Bengal Bouts: Junior Ortenzio returns from London with renewed focus
Kelsey Manning | Friday, March 4, 2011
Junior captain Kevin Ortenzio joined Bengal Bouts in order to stay active and expand upon his love of wrestling, but over the past three years he has discovered that he is fighting for much more.
The Siegfried resident from Camp Hill, Penn., and three-year veteran to the Bouts explained that he knew he wanted to be a part of the boxing experience at Notre Dame since he first stepped foot on campus.
“I started freshman year, starting with the first practice of the novices which is during the fall,” Ortenzio said. “I came to the first practice because I always knew I wanted to be in the club. I had heard a lot about it and I was really interested.”
As the first in his family to attend Notre Dame, Ortenzio’s decision to join Bengal Bouts had a lot to do with his experience in wrestling.
“I have a history with high school wrestling and I also wrestled for a good portion of my elementary school and middle school life,” he said. “I just felt like if I didn’t play something my winters would seem a little empty.”
Ortenzio’s opponent in the final last year, then senior Kieran Bulger, said of then-sophomore Ortenzio: “I had to take it slow. I figured that since he is such a workhorse in practice he would probably have good endurance.”
A three-year veteran who is known as a hard worker among his peers, Ortenzio attributed much of his training mentality to his wrestling experience.
“[Wrestling has helped] not only in terms of the matches but as far as training goes I really understand my body and what it takes for me to be in shape, so I do that and I prepare myself for every fight like it’s my last,” he said.
Though he did not come out on top in last year’s final, Ortenzio said it was a highlight of his time in boxing and his most memorable fight to date.
“It was a fantastic fight,” he said. “Kieran Bulger was a terrific fighter and with him being a senior and me being a sophomore he was definitely expected to win but I gave him a good run and it ended up being split decision. With the overall experience and how I felt during that fight it didn’t matter one way or the other, win or lose. That was a fantastic fight that I will never forget.”
After losing to a senior captain in the quarterfinals his freshman year and losing to senior Bulger in the finals last year, Ortenzio is working on his third solid run in the tournament. In this year’s final he will face another senior and previous champion in Ryan Slaney. Ortenzio said he was anticipating another great fight.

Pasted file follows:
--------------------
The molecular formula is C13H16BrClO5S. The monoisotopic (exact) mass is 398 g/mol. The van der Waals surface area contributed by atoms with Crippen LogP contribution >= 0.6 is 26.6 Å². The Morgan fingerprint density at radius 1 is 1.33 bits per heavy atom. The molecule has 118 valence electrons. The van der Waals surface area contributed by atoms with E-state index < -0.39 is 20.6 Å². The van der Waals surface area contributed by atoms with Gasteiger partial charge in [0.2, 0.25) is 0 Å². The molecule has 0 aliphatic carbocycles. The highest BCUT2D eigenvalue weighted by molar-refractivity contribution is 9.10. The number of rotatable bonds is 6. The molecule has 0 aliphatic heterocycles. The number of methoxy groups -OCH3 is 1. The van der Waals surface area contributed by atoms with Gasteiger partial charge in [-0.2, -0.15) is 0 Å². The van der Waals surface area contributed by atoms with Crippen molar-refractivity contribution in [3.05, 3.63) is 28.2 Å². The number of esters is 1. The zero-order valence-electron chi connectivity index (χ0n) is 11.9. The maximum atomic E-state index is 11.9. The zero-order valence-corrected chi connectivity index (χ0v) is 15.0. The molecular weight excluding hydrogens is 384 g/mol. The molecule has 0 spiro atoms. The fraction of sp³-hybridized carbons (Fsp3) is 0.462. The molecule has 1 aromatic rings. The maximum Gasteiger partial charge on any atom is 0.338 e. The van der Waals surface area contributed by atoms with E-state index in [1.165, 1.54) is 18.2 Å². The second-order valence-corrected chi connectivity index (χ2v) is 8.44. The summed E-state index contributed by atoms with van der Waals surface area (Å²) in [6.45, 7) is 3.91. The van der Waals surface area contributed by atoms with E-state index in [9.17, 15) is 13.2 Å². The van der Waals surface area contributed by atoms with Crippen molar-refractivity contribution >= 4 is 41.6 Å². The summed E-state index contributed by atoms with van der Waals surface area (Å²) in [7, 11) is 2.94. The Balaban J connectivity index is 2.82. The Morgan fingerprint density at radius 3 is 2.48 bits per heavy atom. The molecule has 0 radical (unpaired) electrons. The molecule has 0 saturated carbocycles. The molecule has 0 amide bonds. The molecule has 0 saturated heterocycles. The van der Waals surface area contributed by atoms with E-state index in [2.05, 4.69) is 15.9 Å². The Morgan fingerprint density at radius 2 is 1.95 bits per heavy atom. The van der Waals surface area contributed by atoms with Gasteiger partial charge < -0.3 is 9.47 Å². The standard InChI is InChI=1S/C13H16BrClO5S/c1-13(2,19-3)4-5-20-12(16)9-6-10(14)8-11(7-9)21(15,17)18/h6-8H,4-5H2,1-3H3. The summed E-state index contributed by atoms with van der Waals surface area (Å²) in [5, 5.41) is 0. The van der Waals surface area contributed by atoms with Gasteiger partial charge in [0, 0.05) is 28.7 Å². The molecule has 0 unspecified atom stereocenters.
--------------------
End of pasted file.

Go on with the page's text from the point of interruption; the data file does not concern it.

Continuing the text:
“He’s done very well so far in this tournament so I’m really looking forward to it,” he said.
For this Bengal Bouts season Ortenzio returned after a fall semester in London with his eye on another championship fight night. Despite not being on campus fall semester, Ortenzio made sure he made time to train.
“I had another individual who’s also in the finals, Greg Bennett, who was abroad with me,” Ortenzio said. “We found a gym in London and were able to go once or twice a week and throw some punches and get a feel for it. That was really helpful, but I think the time I gained the most ground was probably over winter break and especially after New Year’s. That’s when I really started training.”
Since then, Ortenzio said he has put in anywhere from 10-14 hours a week in the gym in preparation for this year’s tournament, but has realized that is no longer just passion for the sport that motivates him, but his family, the camaraderie in the club, and, most importantly, the Holy Cross Missions in Bangladesh.
“[My family] has been very supportive,” he said. “I’ve been so fortunate that even living in Pennsylvania they’ve been making all my fights.”
With the support of his family and fellow boxers Ortenzio has become particularly dedicated to the true goal of Bengal Bouts — raising money for the Holy Cross Missions, and is even traveling to Bangladesh with ISSLP this summer.
“The reason why I came to Bengal Bouts and the reason I stick with it today are very different,” he said. “A lot of it used to be my wrestling background but I’ve really come to understand what this whole thing is about, not just the boxing but the Missions themselves. At this point, I’ve just kind of told myself that wrestling is a pastime; it’s not why I do this anymore. It’s also the camaraderie that you see here. We’re going out slugging it for six minutes and then afterwards we give each other a big hug — where else do you see that?”
Ortenzio will bring his dedication to the cause along with his boxing experience, strength and endurance to fight night Friday, as he takes on Ryan Slaney in the 148 lb. division championship.